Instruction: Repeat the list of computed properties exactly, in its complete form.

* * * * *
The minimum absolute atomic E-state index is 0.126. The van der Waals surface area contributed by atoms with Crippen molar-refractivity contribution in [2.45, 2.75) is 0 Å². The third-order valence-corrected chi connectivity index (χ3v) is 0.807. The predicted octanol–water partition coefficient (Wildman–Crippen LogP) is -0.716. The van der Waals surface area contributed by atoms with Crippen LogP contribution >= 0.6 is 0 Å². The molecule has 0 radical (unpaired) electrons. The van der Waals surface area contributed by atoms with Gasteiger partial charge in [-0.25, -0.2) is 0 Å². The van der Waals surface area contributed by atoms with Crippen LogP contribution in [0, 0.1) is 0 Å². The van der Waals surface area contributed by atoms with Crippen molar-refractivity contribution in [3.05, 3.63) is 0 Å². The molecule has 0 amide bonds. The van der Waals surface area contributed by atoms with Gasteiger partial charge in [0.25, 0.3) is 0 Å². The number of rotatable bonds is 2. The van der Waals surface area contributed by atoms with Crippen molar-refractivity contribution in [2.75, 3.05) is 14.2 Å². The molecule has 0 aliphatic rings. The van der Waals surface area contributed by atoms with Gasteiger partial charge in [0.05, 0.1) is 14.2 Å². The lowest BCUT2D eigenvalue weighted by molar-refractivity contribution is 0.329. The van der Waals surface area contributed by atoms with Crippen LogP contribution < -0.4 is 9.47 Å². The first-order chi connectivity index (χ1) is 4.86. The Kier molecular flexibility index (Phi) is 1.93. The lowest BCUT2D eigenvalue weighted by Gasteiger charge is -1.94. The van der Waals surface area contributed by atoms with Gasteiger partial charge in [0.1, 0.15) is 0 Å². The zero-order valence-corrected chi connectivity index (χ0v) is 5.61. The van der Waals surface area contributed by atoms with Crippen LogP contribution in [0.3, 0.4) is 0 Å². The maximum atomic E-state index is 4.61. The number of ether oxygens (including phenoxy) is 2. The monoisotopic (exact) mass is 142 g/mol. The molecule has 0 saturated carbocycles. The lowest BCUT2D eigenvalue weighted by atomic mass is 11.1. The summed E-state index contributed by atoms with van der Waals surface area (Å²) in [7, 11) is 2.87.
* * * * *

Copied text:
The minimum absolute atomic E-state index is 0.126. The van der Waals surface area contributed by atoms with Crippen molar-refractivity contribution in [2.45, 2.75) is 0 Å². The third-order valence-corrected chi connectivity index (χ3v) is 0.807. The predicted octanol–water partition coefficient (Wildman–Crippen LogP) is -0.716. The van der Waals surface area contributed by atoms with Crippen LogP contribution >= 0.6 is 0 Å². The molecule has 0 radical (unpaired) electrons. The van der Waals surface area contributed by atoms with Gasteiger partial charge in [-0.25, -0.2) is 0 Å². The van der Waals surface area contributed by atoms with Crippen LogP contribution in [0, 0.1) is 0 Å². The van der Waals surface area contributed by atoms with Crippen molar-refractivity contribution in [3.05, 3.63) is 0 Å². The molecule has 0 amide bonds. The van der Waals surface area contributed by atoms with Gasteiger partial charge in [0.25, 0.3) is 0 Å². The number of rotatable bonds is 2. The van der Waals surface area contributed by atoms with Crippen molar-refractivity contribution in [2.75, 3.05) is 14.2 Å². The molecule has 0 aliphatic rings. The van der Waals surface area contributed by atoms with Gasteiger partial charge in [0.05, 0.1) is 14.2 Å². The lowest BCUT2D eigenvalue weighted by molar-refractivity contribution is 0.329. The van der Waals surface area contributed by atoms with Crippen LogP contribution < -0.4 is 9.47 Å². The first-order chi connectivity index (χ1) is 4.86. The Kier molecular flexibility index (Phi) is 1.93. The lowest BCUT2D eigenvalue weighted by Gasteiger charge is -1.94. The van der Waals surface area contributed by atoms with Gasteiger partial charge in [0.1, 0.15) is 0 Å². The zero-order valence-corrected chi connectivity index (χ0v) is 5.61. The van der Waals surface area contributed by atoms with Crippen LogP contribution in [0.3, 0.4) is 0 Å². The maximum atomic E-state index is 4.61. The number of ether oxygens (including phenoxy) is 2. The monoisotopic (exact) mass is 142 g/mol. The molecule has 0 saturated carbocycles. The lowest BCUT2D eigenvalue weighted by atomic mass is 11.1. The summed E-state index contributed by atoms with van der Waals surface area (Å²) in [7, 11) is 2.87.